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Harmony Hall exhibit highlighted ink-and-paper art


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Courtesy photo.

Courtesy photo.

Published on: Wednesday, July 24, 2013

By Wanda Jackson

An exhibit at Harmony Hall Regional Center in Fort Washington highlighted one of the oldest artistic traditions in the world.

“Transformations of Ink and Paper” featured works by three artists: Kit-Keung Kan, Freda Lee-McCann and In-soon Shin.

The diverse works in the exhibition featured the pursuit of new directions in the oriental ink media and was built upon the traditional oriental painting and calligraphy foundation of each artist.

Contemporary American art influences were clearly reflected in the artists’ own perceptions of their work and served to emphasize the new directions these artists are pursuing.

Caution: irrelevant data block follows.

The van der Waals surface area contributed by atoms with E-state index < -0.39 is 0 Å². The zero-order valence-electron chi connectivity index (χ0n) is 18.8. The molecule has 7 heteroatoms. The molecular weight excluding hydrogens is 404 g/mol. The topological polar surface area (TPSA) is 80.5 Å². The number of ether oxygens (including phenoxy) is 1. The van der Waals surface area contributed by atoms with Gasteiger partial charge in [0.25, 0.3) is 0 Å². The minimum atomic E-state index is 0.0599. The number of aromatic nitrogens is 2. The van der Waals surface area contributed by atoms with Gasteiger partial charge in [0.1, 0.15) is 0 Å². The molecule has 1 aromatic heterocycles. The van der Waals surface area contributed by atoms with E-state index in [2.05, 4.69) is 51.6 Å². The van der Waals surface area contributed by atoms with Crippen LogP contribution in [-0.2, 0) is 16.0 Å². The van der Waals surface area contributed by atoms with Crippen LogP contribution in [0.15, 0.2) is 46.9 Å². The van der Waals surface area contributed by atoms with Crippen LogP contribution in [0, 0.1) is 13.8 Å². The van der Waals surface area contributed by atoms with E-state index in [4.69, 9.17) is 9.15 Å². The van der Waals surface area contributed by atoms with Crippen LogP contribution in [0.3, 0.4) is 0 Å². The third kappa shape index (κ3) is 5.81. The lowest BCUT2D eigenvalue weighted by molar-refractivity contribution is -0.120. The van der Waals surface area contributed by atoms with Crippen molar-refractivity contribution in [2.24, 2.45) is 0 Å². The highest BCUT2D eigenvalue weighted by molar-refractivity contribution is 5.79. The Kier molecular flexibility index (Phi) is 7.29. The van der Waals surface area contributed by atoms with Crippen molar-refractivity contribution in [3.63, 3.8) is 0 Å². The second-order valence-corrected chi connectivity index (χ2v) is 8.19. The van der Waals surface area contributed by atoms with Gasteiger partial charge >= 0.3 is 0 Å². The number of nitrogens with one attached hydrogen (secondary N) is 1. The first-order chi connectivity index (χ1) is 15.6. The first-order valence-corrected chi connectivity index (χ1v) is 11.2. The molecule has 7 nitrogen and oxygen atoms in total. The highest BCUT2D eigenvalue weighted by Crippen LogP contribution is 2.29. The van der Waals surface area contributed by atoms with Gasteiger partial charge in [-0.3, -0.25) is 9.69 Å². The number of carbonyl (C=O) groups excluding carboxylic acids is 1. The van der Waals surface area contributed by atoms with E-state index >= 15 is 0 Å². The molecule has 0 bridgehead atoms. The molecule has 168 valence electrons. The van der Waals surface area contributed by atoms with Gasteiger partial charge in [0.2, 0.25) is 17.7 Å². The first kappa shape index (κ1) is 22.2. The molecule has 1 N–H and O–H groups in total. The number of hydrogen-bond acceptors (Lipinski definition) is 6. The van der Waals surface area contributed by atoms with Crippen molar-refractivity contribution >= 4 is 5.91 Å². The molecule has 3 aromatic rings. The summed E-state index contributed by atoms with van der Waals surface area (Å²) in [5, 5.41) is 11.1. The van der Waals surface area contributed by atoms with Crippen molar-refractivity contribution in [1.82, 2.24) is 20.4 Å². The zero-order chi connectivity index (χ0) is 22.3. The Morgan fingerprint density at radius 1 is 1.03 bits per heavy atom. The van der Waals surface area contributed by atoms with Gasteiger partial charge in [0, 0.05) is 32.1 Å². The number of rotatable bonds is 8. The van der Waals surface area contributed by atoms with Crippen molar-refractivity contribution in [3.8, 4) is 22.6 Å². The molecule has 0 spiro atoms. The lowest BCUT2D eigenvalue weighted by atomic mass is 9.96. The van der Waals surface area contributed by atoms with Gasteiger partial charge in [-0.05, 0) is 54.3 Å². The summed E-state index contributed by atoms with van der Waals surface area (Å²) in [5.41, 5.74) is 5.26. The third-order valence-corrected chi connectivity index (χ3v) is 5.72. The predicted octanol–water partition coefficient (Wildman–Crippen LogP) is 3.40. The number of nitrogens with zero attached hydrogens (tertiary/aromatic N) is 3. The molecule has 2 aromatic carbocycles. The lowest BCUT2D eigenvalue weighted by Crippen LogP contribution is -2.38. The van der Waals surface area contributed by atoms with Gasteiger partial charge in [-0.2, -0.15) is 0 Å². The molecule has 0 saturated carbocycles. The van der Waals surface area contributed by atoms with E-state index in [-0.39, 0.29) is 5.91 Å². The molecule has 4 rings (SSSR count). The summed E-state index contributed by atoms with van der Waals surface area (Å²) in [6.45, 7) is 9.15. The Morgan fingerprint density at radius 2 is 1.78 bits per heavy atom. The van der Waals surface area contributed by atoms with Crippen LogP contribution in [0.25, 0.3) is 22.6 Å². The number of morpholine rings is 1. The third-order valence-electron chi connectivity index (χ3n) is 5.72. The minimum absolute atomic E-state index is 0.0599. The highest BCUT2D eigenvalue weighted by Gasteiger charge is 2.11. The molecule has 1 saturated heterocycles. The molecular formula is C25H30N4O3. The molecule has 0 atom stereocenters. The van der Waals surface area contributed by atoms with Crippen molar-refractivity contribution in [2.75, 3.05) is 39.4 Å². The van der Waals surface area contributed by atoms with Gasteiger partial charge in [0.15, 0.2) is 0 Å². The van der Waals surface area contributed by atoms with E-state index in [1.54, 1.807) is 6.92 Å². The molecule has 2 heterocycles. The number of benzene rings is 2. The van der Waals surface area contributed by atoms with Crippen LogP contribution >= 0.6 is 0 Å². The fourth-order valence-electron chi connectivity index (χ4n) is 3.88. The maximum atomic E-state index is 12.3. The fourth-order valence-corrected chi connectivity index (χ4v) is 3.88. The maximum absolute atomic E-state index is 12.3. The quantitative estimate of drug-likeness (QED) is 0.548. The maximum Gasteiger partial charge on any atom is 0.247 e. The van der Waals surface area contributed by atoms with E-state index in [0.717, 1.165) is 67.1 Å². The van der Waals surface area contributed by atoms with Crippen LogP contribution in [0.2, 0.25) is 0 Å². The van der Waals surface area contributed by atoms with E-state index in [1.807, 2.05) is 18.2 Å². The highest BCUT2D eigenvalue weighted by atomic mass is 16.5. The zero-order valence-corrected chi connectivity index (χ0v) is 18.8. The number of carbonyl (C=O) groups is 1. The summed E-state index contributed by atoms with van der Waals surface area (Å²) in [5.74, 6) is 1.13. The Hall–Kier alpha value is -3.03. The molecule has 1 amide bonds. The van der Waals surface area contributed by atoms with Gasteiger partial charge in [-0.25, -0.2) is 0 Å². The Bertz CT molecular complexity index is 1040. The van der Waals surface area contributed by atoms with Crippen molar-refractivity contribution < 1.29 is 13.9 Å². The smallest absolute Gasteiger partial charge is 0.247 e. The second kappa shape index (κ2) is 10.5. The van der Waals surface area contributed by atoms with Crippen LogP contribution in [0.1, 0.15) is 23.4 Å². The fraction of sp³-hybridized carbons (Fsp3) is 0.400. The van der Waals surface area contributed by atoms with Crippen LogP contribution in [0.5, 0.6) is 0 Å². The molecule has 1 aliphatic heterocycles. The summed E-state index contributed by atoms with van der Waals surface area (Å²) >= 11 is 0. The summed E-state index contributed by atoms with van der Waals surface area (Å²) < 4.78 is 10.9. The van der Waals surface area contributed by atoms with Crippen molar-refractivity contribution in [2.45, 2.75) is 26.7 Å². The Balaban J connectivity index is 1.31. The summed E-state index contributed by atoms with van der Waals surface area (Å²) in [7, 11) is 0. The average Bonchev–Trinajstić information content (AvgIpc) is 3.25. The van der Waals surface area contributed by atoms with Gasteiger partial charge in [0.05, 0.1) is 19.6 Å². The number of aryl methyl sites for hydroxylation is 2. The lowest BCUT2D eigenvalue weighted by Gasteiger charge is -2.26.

Traditional painting essentially involves the same techniques as calligraphy and is done with a brush dipped in black or colored ink; oils are not used.

Like calligraphy, the most popular materials on which paintings are made of paper and silk. The finished work is typically mounted on hanging scrolls or handscrolls.

Traditional painting can also be done on album sheets, walls, lacquerware, folding screens and other media.

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